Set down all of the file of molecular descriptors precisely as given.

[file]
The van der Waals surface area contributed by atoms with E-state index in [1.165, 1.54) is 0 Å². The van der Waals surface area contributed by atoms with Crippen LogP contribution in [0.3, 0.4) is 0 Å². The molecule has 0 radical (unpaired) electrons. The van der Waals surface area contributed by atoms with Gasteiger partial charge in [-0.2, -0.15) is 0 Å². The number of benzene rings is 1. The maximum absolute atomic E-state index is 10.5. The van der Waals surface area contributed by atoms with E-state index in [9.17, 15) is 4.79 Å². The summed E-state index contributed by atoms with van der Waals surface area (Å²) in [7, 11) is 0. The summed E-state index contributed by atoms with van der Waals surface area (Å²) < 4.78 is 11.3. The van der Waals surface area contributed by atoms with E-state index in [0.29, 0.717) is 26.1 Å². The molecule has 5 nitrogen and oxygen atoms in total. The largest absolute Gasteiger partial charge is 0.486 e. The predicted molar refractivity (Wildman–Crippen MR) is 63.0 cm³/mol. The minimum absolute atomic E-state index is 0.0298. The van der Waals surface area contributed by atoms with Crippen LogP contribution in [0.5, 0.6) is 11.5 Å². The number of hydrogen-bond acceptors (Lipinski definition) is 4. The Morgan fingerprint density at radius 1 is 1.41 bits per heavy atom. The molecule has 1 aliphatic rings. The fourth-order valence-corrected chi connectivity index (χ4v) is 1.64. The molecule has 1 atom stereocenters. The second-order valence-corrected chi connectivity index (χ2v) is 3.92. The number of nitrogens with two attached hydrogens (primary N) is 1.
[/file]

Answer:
The van der Waals surface area contributed by atoms with E-state index in [1.165, 1.54) is 0 Å². The van der Waals surface area contributed by atoms with Crippen LogP contribution in [0.3, 0.4) is 0 Å². The molecule has 0 radical (unpaired) electrons. The van der Waals surface area contributed by atoms with Gasteiger partial charge in [-0.2, -0.15) is 0 Å². The number of benzene rings is 1. The maximum absolute atomic E-state index is 10.5. The van der Waals surface area contributed by atoms with E-state index in [9.17, 15) is 4.79 Å². The summed E-state index contributed by atoms with van der Waals surface area (Å²) in [7, 11) is 0. The summed E-state index contributed by atoms with van der Waals surface area (Å²) < 4.78 is 11.3. The van der Waals surface area contributed by atoms with E-state index in [0.29, 0.717) is 26.1 Å². The molecule has 5 nitrogen and oxygen atoms in total. The largest absolute Gasteiger partial charge is 0.486 e. The predicted molar refractivity (Wildman–Crippen MR) is 63.0 cm³/mol. The minimum absolute atomic E-state index is 0.0298. The van der Waals surface area contributed by atoms with Crippen LogP contribution in [0.5, 0.6) is 11.5 Å². The number of hydrogen-bond acceptors (Lipinski definition) is 4. The Morgan fingerprint density at radius 1 is 1.41 bits per heavy atom. The molecule has 1 aliphatic rings. The fourth-order valence-corrected chi connectivity index (χ4v) is 1.64. The molecule has 1 atom stereocenters. The second-order valence-corrected chi connectivity index (χ2v) is 3.92. The number of nitrogens with two attached hydrogens (primary N) is 1.